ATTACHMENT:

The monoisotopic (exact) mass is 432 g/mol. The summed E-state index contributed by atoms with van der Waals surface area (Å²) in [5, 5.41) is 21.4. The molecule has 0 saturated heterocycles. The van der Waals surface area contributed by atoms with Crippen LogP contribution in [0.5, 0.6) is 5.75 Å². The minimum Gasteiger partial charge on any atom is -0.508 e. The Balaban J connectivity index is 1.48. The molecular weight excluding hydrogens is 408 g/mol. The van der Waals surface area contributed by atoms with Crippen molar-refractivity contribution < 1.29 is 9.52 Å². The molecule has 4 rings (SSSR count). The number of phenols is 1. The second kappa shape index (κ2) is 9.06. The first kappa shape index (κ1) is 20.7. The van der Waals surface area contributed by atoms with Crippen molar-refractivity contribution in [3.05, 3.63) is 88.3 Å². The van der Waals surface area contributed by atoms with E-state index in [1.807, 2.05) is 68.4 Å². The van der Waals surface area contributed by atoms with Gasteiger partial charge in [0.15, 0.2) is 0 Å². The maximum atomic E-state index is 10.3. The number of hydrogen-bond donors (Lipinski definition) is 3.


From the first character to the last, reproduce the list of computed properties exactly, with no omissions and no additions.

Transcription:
The monoisotopic (exact) mass is 432 g/mol. The summed E-state index contributed by atoms with van der Waals surface area (Å²) in [5, 5.41) is 21.4. The molecule has 0 saturated heterocycles. The van der Waals surface area contributed by atoms with Crippen LogP contribution in [0.5, 0.6) is 5.75 Å². The minimum Gasteiger partial charge on any atom is -0.508 e. The Balaban J connectivity index is 1.48. The molecular weight excluding hydrogens is 408 g/mol. The van der Waals surface area contributed by atoms with Crippen molar-refractivity contribution < 1.29 is 9.52 Å². The molecule has 4 rings (SSSR count). The number of phenols is 1. The second kappa shape index (κ2) is 9.06. The first kappa shape index (κ1) is 20.7. The van der Waals surface area contributed by atoms with Crippen molar-refractivity contribution in [3.05, 3.63) is 88.3 Å². The van der Waals surface area contributed by atoms with E-state index in [1.807, 2.05) is 68.4 Å². The van der Waals surface area contributed by atoms with Gasteiger partial charge in [0.15, 0.2) is 0 Å². The maximum atomic E-state index is 10.3. The number of hydrogen-bond donors (Lipinski definition) is 3.